Mayor Bill de Blasio bit into some unexpected publicity recently when he was photographed politely eating pizza - with a knife and fork.
At a Staten Island pizzeria, no less.
Now, the act that sent the Internet into a frenzy with chatter about what most New Yorkers scorn as a serious food flub portends to deliver some dough - as in money - to charity.
Goodfella's Pizzeria co-owner Marc Cosentino says he will auction off the infamous fork that de Blasio used in a charity fundraiser.
Kate Krader (@kkrader on Twitter) is Food & Wine's restaurant editor. When she tells us where to find our culinary heart's desire, we listen up.
A few weeks ago, we spotlighted restaurants that said no kids allowed.
It turns out that several kids out there have things to do besides worry about getting shut out of steak houses in Pittsburgh or Mexican fish spots in Houston. They’re busy figuring out how to feed hungry children around the world, fight child slavery and get rid of Styrofoam.
So let’s have a big round of applause for these extraordinary kids, and support everything they’re doing.
Marisa Miller is a married mother of two who never imagined she'd find herself relying on the kindness of others to feed her family. As a former chef, her life was filled with abundant food, and her husband had a lucrative job. Between the two of them, an organic, grass-fed, sustainable and delicious life seemed assured.
But things changed. Her husband left that job to pursue a career in a field about which he was passionate, and in the height of the recession, his salary was cut by 60%. The family became food insecure in a matter of months.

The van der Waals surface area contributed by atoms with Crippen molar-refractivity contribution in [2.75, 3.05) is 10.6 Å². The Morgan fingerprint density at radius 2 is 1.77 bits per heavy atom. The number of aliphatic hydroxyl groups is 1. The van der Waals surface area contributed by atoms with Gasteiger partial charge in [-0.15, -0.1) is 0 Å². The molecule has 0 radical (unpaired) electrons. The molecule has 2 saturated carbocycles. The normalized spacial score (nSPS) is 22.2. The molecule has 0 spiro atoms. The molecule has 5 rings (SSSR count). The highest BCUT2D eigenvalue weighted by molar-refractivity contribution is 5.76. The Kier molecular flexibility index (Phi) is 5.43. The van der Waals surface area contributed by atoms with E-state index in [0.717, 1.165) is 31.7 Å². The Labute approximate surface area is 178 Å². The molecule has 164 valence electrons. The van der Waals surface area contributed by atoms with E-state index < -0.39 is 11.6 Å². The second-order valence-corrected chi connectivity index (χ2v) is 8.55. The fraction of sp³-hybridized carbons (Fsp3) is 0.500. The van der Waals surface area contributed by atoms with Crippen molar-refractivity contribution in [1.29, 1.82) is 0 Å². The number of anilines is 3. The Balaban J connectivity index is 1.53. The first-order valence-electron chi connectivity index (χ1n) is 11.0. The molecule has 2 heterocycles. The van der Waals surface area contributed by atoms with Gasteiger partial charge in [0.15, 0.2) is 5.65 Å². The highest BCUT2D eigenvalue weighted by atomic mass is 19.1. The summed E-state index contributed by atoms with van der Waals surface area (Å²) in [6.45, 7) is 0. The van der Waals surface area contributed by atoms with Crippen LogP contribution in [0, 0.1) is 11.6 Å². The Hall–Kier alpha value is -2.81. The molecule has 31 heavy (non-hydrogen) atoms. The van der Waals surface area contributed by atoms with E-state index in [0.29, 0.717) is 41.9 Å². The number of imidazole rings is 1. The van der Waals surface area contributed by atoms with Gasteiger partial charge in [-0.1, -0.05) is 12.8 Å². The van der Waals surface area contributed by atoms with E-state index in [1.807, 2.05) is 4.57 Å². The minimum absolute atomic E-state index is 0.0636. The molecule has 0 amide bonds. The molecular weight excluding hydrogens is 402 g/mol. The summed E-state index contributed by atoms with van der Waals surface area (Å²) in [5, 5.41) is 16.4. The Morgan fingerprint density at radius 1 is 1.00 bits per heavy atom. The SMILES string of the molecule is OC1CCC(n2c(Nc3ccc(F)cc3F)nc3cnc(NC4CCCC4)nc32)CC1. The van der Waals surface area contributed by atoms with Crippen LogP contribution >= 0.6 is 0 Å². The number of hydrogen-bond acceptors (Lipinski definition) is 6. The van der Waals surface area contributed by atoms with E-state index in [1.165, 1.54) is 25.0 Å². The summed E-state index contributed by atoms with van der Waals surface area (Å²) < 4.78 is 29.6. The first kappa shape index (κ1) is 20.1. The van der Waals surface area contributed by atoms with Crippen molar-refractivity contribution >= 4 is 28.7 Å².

Their household income is just above the qualifying levels to receive SNAP, WIC or any other kind of assistance. After bills, Miller has just $100 left over for food, gas, clothing, band-aids, toilet paper and other necessities. She supplements her grocery-buying with trips to her local Sacramento, California, food pantry and an awful lot of thoughtful, creative cooking and meal planning.
"No one is living off Top Ramen in this house," Miller told Eatocracy in an e-mail exchange.
Here's what she had to say about dignity, practicality and perception when you're struggling to feed your family.
Depression is a daily struggle for millions of people, and stigma around the illness only adds to the burden. Emma Thomas' Depressed Cake Shop campaign is helping make conversations around the taboo topic a piece of cake.
"The concept is: make gray cakes, sell gray cakes and create a platform for discussion and media coverage," said Thomas. "And I think that's what we've done."
The London-based PR specialist and creative director became increasingly aware that people in the creative community around her frequently suffer from depression, but don't always have the freedom to discuss this with people in their professional or personal lives.
"If you go to the doctor and you're depressed the doctor will sign you off with stress so depression isn't on your record," Thomas said. "If you return to work after having the flu, people don't judge you forever. But if you have depression and you return to work after being down, you're judged forever."